CHARLES SHELDON AND THE MOUNT MCKINLEY PARK MOVEMENT (continued)
With a sorrow he could not describe Sheldon left Denali and Alaska in the summer of 1908, never to return. But the idea of a "Denali National Park" (so named in his journal entry of January 12, 1908)  remained fresh in his mind. He envisioned accommodations and facilities for travel that would allow visitors the same enjoyment and inspiration that he had been privileged to experience. The essence of the park would be its heraldic display of wildlife posed against stupendous mountain scenery.
Upon his return to New York, Sheldon broached the park idea to his friends in the Boone and Crockett Club. He was heartened by their enthusiastic response. But all agreed that the time was not ripe for a public campaign. Congressional interests had turned from conservation issues, and the club, Sheldon included, had more urgent business to attend to. For the time being the prospective park's remoteness, paired with the decline in nearby mining activity, would have to suffice for its protection.  As Sheldon and his colleagues bided time they refined the park concept.
Then in 1912, began a series of events that would vault the park proposal into the public arena. That year Congress passed Alaska's second organic act, providing for territorial status. To the existing offices of governor and non-voting delegate to Congress, the act added a territorial legislature. This body offered a political focus for working with the people of Alaska on the park proposal. Moreover, during the period of the park movement the delegate to Congress would be Judge James Wickersham, a friend of Sheldon's and an occasional dinner guest at Boone and Crockett Club affairs.
Tacked onto the organic act was a rider creating an Alaska Railroad Commission that would report on "the best and most available routes for railroads in Alaska which would develop the country and its resources."  President William Howard Taft appointed as chairman of this commission Alfred Hulse Brooks, another old friend of Sheldon's through their association in the Explorers Club. The commission quickly did its work and in early 1913 recommended two railroads to the Interior: one from Cordova to Fairbanks via the Copper and Tanana rivers, giving access to the Yukon Valley; the other from Seward via the Matanuska coalfield and Susitna River, then over the Alaska Range into the Kuskokwim Valley, opening up Alaska's second largest drainage system. After heated debates over the proposed routes and the socialistic implications of a government-built and-operated railroad, a single compromise route to Fairbanks via the Susitna and Nenana rivers was chosen. This route would tap both the Matanuska and Nenana coal fields. And, through purchase, it would start off with 71 miles of privately built Alaska Northern Railroad track running from Seward to Turnagain Arm of Cook Inlet, and another 39 miles of the Tanana Valley line from Fairbanks.
Fears of socialism subsided in Congress as railroad entrepreneurs testified in favor of a government railroad to open up Alaska's Interior. They maintained that except for short mining-associated railroads, private efforts had failed to overcome Alaska's terrain, climate, and vast unpopulated spaces. A government railroad was essential if the Interior were to be opened to commerce, homesteading, and general progress of the sort that had followed railroad land grants and financial incentives in the Trans-Mississippi West. Finally the Alaska Railroad Act passed Congress and President Woodrow Wilson signed it into law on March 12, 1914.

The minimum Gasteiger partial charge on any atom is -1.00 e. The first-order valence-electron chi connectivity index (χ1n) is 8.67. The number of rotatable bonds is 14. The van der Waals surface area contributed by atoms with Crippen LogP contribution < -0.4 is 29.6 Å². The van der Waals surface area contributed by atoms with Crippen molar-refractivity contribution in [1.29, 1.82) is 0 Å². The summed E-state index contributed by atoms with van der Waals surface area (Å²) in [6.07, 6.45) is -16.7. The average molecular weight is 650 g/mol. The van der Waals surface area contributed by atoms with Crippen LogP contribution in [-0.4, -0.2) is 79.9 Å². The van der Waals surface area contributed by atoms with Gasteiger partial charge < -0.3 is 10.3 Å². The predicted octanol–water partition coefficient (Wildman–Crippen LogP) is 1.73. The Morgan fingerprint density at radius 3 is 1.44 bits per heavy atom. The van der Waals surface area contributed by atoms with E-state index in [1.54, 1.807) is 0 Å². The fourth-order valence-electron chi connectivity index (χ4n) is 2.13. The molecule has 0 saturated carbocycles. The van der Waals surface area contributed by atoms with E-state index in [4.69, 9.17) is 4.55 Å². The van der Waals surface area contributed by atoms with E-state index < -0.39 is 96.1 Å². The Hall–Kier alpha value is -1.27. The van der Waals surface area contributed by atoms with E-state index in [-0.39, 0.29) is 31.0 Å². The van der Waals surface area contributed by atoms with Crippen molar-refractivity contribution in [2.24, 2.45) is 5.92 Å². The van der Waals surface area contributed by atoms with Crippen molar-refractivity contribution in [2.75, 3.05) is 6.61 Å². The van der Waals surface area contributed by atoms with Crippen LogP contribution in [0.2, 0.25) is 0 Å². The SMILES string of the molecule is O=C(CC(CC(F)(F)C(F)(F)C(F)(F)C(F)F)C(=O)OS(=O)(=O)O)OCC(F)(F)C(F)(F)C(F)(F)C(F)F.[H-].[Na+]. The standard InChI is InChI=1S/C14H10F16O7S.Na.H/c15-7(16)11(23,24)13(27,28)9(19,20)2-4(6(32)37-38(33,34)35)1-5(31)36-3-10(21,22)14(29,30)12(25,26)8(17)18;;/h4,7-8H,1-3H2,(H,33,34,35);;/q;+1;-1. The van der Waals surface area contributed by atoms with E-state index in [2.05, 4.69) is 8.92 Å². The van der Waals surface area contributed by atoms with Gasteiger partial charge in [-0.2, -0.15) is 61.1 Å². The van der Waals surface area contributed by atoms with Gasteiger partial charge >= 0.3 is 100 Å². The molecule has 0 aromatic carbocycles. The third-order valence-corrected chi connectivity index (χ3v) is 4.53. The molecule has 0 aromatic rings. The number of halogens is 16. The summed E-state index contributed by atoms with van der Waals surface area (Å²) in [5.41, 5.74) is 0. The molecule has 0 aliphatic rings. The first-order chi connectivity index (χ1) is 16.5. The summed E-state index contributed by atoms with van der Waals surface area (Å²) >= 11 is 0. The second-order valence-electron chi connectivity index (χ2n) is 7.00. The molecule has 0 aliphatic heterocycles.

The Congressional focus on Alaska legislation (organic act, railroad, coal leasing, land grant college);  the certainty of increased market hunting to supply railroad construction camps on the east side of the Denali region; and the prospects for gold-mining revival, coalfield development, and town-building along the rail lineall leading to yet more depredations on Denali's gamebrought the park proposal to a head.
On September 21, 1915with railroad construction already underwaythe Boone and Crockett Club formally resolved to endorse the proposal for creation of a Mount McKinley National Park in Alaska. (Sheldon would continue to urge the name Denali, but Mount McKinley won out.) Sheldon and Madison Grant comprised a committee to carry the resolution into effect. Sheldon opened the campaign with letters to Delegate Wickersham and his old friend Doctor Nelson of the Biological Survey. 
Sheldon brought Wickersham in by seeking his views on the park proposal and how it might be received in Alaska, to which Wickersham promised careful consideration. But the letter to Nelson was a detailed statement of strategy. After noting that the time was now ripe for pushing the proposal and sketching boundaries that would "include a wide area of the best sheep, caribou, and moose country," Sheldon confided to Nelson:
Sheldon's calculated approach was not frivolous intrigue. During the park proposal's gestation the Boone and Crockett Club and other big game groups had been working with the Biological Survey and Congress to strengthen the Alaska game code. A law of 1908, passed over Alaskan objectives, had set bag limits to reduce the wholesale slaughter of bears and other species, and it had established a system of game wardens, game-guide registration, regulations, and permits to be administered by the territorial governor under the technical guidance of the Biological Survey. This law and the system it begat, including the inevitable "bureaucratic absurdities" (e.g., a late waterfowl season that postdated southerly migrations from northern Alaska), aroused Alaskan ire. The argument that Alaska's game was part of the Nation's public domain immediately polarized national vs. local interests. Those who subsisted on game, those who hunted for the town and camp marketsremote places where beef could not be raised and cost a fortune when imported, and those who routinely killed bears wherever found because they were "savage beasts" had no patience with Eastern Establishment and federal interference. Successive territorial governors and the territorial legislature after 1912 reflected overwhelming Alaskan sentiment when they called for home rule over Alaska's wild creatures. "Arrogant cheechako" (i.e., greenhorn, especially of the Eastern variety) battled "local bar-room bear hunter" over the fate of Alaska's wildlife, in a frame of argumentation little changed to the present day.